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Geographic Area Served

City of Boston- Citywide (Indiv. neighborhoods also listed)
City of Boston- Allston/ Brighton
City of Boston- Back Bay
City of Boston- Beacon Hill/ West End
City of Boston- Charlestown
City of Boston- Chinatown/ Leather District
City of Boston- North Dorchester
City of Boston- South Dorchester
City of Boston- Downtown
City of Boston- East Boston
City of Boston- Fenway/ Kenmore
City of Boston- Hyde Park
City of Boston- Jamaica Plain
City of Boston- Mattapan
City of Boston- Mission Hill
City of Boston- North End
City of Boston- Roslindale
City of Boston- Roxbury
City of Boston- South Boston
City of Boston- South End/Bay Village
City of Boston- Harbor Islands
City of Boston- West Roxbury
METROWEST REGION, MA
NORTHEAST REGION, MA
SOUTHEAST REGION, MA
STATEWIDE
GREATER BOSTON REGION, MA

 
As the largest homeless day shelter in New England, St. Francis House provides 560 meals per day and provides 250 changes of clothing per week, on average. We support an estimated 6,451 unique individuals each year. With our open door policy of eliminating barriers for entry, we offer programs and services in three key program areas: refuge, readiness, and recovery. We serve the following city neighborhoods and near-by suburbs:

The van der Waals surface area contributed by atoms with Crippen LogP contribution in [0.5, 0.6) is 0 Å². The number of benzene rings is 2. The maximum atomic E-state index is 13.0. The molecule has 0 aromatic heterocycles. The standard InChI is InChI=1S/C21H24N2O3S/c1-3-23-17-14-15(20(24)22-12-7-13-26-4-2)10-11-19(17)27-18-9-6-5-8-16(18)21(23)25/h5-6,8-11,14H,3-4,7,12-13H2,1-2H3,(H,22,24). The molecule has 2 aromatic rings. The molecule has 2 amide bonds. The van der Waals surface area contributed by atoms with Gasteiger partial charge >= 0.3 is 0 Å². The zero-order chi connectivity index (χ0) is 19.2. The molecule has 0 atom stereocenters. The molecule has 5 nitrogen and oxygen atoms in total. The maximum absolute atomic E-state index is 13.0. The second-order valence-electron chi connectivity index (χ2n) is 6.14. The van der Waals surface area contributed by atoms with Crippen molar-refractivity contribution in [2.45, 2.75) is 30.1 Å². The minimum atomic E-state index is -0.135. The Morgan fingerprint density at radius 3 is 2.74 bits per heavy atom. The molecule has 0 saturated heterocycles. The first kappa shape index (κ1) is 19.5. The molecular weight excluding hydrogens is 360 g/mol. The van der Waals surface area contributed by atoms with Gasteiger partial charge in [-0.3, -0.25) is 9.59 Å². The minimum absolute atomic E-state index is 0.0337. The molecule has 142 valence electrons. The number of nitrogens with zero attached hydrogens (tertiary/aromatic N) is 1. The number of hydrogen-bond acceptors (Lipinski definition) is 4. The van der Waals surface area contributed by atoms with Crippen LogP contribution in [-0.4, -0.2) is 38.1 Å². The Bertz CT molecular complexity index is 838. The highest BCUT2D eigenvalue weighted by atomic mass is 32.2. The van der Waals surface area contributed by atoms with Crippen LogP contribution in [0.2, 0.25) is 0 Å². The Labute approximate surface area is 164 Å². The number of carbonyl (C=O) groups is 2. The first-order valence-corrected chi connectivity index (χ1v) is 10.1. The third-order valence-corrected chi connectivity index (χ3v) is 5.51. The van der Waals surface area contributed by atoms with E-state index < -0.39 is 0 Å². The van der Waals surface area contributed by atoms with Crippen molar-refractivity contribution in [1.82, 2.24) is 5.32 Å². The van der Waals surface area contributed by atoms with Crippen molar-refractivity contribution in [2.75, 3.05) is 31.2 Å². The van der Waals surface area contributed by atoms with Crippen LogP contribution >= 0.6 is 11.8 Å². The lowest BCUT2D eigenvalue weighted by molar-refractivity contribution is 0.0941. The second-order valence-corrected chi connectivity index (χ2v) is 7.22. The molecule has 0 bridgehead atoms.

• Allston
  • Back Bay
  • Beacon Hill
  • Brighton
  • Cambridge
  • Charlestown
  • Chelsea
  • Chinatown
  • Dorchester
  • Downtown Boston
  • East Boston
  • Everett
  • Fenway/Kenmore
  • Hyde Park
  • Jamaica Plain
  • North End
  • Roxbury
  • South Boston
  • South End
  • Waltham
  • West Roxbury

Organization Categories

  1. Human Services - Homeless Services/Centers
  2. Housing, Shelter - Homeless Shelters
  3. Employment - Vocational Rehabilitation

Independent research has been conducted on this organization's theory of change or on the effectiveness of this organization's program(s)

No

Programs

Readiness Services: Resource Center, Women's Center, Expressive Therapy